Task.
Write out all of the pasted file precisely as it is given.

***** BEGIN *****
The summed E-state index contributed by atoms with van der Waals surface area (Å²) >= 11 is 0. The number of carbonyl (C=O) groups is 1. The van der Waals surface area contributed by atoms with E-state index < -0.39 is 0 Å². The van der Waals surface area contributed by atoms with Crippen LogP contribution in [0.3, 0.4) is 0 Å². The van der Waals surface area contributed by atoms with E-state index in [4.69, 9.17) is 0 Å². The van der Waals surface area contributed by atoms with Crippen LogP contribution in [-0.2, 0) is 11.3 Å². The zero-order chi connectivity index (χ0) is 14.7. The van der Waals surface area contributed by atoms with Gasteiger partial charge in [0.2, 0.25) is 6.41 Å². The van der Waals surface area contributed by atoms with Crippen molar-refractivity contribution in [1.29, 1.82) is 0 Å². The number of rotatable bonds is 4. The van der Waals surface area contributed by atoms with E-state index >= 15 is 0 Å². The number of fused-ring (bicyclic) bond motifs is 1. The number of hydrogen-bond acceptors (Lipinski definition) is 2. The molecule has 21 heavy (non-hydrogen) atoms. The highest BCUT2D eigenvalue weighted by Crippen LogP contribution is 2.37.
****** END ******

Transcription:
The summed E-state index contributed by atoms with van der Waals surface area (Å²) >= 11 is 0. The number of carbonyl (C=O) groups is 1. The van der Waals surface area contributed by atoms with E-state index < -0.39 is 0 Å². The van der Waals surface area contributed by atoms with Crippen LogP contribution in [0.3, 0.4) is 0 Å². The van der Waals surface area contributed by atoms with E-state index in [4.69, 9.17) is 0 Å². The van der Waals surface area contributed by atoms with Crippen LogP contribution in [-0.2, 0) is 11.3 Å². The zero-order chi connectivity index (χ0) is 14.7. The van der Waals surface area contributed by atoms with Gasteiger partial charge in [0.2, 0.25) is 6.41 Å². The van der Waals surface area contributed by atoms with Crippen molar-refractivity contribution in [1.29, 1.82) is 0 Å². The number of rotatable bonds is 4. The van der Waals surface area contributed by atoms with E-state index >= 15 is 0 Å². The number of fused-ring (bicyclic) bond motifs is 1. The number of hydrogen-bond acceptors (Lipinski definition) is 2. The molecule has 21 heavy (non-hydrogen) atoms. The highest BCUT2D eigenvalue weighted by Crippen LogP contribution is 2.37.